Are standalone software and apps considered as medical devices?
The exact regulatory status of medical device software has been a vexed issue for several years now.
And it's an issue that's frequently discussed with Notified Bodies and Certification Bodies in relation to ISO 13485 Certification. Questions of whether standalone software is a medical device or not, or whether an App was a disseminator of information or, in fact, a medical device, are typical.
What UK's MHRA Says About Standalone Software and Apps
The UKs MHRA has published a very useful guide, ‘Medical device stand-alone software including apps (including IVDMDs)’ that clarifies matters. This guidance is intended to be used in addition to MEDDEV 2.1/6 and is the UK’s interpretation of the guidance.
Note that in the UK and throughout Europe, standalone software and apps that meet the definition of a medical device are required by regulations to be CE marked.
In ISO 13485 implementation you'll need to address this very early on in the process. It may help you decide whether the services of a Notified Body (dearer) are required or whether a Certification Body (cheaper) can fulfil your needs. While what's given here is valid for the UK Regulatory Area on the date of publication, you'll also need to monitor the MHRA website to identify revised regulations and the adoption of the UKCA Marking.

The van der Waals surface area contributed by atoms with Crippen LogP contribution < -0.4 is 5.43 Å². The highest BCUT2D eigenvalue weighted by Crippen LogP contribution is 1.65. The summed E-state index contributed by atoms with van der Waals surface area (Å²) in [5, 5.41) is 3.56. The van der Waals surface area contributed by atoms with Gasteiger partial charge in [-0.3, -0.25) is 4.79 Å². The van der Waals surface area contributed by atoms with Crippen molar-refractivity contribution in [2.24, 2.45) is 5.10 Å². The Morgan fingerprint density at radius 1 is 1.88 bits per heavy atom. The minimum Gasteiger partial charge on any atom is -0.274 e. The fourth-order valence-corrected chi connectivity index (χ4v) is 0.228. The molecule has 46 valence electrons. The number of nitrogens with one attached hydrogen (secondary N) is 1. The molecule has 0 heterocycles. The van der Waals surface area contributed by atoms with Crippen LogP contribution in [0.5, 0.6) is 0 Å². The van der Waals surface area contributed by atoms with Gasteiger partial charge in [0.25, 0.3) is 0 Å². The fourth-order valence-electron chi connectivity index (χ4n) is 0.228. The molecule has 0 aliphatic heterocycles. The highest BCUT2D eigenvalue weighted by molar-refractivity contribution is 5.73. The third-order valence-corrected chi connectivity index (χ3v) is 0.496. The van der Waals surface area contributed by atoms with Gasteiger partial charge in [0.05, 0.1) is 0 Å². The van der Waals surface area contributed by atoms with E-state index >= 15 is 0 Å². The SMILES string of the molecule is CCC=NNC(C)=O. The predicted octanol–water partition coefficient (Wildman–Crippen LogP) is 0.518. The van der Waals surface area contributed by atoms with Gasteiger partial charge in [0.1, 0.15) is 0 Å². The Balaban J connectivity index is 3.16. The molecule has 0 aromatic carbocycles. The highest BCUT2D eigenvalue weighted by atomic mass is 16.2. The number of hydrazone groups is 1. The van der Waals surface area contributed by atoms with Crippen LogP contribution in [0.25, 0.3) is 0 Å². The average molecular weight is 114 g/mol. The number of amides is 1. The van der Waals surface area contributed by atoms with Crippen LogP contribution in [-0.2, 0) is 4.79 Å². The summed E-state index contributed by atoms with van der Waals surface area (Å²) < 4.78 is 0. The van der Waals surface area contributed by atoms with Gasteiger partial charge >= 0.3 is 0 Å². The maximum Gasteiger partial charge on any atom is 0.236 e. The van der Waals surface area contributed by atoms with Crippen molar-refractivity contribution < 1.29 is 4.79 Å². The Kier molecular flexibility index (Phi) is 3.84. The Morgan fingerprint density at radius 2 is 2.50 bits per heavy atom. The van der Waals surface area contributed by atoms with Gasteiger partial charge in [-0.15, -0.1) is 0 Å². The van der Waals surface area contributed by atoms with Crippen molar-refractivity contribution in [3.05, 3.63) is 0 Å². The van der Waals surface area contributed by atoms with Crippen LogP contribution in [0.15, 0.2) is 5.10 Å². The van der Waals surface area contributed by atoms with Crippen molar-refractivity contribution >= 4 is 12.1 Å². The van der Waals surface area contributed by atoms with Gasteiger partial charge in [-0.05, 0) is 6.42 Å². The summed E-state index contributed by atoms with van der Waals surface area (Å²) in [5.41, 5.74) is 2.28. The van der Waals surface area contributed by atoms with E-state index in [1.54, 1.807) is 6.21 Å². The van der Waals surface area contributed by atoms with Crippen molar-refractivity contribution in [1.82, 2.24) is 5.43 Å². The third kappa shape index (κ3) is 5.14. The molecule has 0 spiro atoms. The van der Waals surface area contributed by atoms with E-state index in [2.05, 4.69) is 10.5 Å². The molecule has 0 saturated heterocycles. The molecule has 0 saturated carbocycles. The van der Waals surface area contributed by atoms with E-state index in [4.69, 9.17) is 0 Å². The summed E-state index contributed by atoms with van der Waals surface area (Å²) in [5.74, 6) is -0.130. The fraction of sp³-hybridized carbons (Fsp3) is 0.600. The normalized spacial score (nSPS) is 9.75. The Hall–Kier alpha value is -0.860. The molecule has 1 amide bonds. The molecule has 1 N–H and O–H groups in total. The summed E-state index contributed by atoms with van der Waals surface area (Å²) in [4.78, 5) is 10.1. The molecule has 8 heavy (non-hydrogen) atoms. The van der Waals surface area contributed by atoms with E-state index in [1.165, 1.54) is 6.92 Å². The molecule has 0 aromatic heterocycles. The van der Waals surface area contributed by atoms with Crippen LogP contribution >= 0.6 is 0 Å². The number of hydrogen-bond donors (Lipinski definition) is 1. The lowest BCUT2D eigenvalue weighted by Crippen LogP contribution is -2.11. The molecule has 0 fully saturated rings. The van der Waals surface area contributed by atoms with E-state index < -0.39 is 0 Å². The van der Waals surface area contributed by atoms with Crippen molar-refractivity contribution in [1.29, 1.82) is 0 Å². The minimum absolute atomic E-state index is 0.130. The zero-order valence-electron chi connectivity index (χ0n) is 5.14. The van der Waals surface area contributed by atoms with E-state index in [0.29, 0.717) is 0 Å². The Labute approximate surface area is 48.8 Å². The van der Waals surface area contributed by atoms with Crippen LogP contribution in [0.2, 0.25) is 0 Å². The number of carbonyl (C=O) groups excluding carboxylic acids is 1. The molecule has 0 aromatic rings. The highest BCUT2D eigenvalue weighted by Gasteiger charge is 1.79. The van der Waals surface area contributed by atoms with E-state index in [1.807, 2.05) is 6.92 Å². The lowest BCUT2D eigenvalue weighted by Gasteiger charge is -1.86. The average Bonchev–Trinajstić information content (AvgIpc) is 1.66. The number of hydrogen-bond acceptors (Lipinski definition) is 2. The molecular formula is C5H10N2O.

The flowchart below, taken from the Guidelines, shows how easy it is to follow the guidance.
Flowchart on How to Determine Whether an App or a Software is Considered a Medical Device
See Medical devices: software applications for the detailed guidelines or head on to our ISO 13485 course overview to learn more about our ISO 13485 Auditor Training Courses.
Note: First published in June 2018; revised and updated in Aug 2021.